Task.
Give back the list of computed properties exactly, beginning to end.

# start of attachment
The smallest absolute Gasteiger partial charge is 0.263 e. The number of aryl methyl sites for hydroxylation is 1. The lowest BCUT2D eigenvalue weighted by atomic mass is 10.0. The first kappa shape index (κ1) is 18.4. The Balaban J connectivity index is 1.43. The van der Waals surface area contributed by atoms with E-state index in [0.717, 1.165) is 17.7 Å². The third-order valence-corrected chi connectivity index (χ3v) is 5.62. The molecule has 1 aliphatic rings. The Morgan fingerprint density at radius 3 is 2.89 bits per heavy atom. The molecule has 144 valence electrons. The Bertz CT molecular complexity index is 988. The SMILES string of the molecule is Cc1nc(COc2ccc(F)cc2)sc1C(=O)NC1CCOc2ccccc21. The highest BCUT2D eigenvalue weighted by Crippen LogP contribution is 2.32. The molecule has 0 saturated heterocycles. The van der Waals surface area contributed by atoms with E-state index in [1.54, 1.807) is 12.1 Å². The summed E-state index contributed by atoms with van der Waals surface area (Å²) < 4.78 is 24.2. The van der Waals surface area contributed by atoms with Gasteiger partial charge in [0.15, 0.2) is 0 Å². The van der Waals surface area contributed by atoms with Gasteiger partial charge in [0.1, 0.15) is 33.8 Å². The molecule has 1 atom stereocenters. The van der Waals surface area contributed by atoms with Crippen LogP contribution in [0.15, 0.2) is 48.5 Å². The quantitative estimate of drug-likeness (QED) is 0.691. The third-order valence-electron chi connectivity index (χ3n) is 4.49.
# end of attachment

The smallest absolute Gasteiger partial charge is 0.263 e. The number of aryl methyl sites for hydroxylation is 1. The lowest BCUT2D eigenvalue weighted by atomic mass is 10.0. The first kappa shape index (κ1) is 18.4. The Balaban J connectivity index is 1.43. The van der Waals surface area contributed by atoms with E-state index in [0.717, 1.165) is 17.7 Å². The third-order valence-corrected chi connectivity index (χ3v) is 5.62. The molecule has 1 aliphatic rings. The Morgan fingerprint density at radius 3 is 2.89 bits per heavy atom. The molecule has 144 valence electrons. The Bertz CT molecular complexity index is 988. The SMILES string of the molecule is Cc1nc(COc2ccc(F)cc2)sc1C(=O)NC1CCOc2ccccc21. The highest BCUT2D eigenvalue weighted by Crippen LogP contribution is 2.32. The molecule has 0 saturated heterocycles. The van der Waals surface area contributed by atoms with E-state index in [1.54, 1.807) is 12.1 Å². The summed E-state index contributed by atoms with van der Waals surface area (Å²) < 4.78 is 24.2. The van der Waals surface area contributed by atoms with Gasteiger partial charge in [0.15, 0.2) is 0 Å². The van der Waals surface area contributed by atoms with Gasteiger partial charge in [0.1, 0.15) is 33.8 Å². The molecule has 1 atom stereocenters. The van der Waals surface area contributed by atoms with Crippen LogP contribution in [0.15, 0.2) is 48.5 Å². The quantitative estimate of drug-likeness (QED) is 0.691. The third-order valence-electron chi connectivity index (χ3n) is 4.49.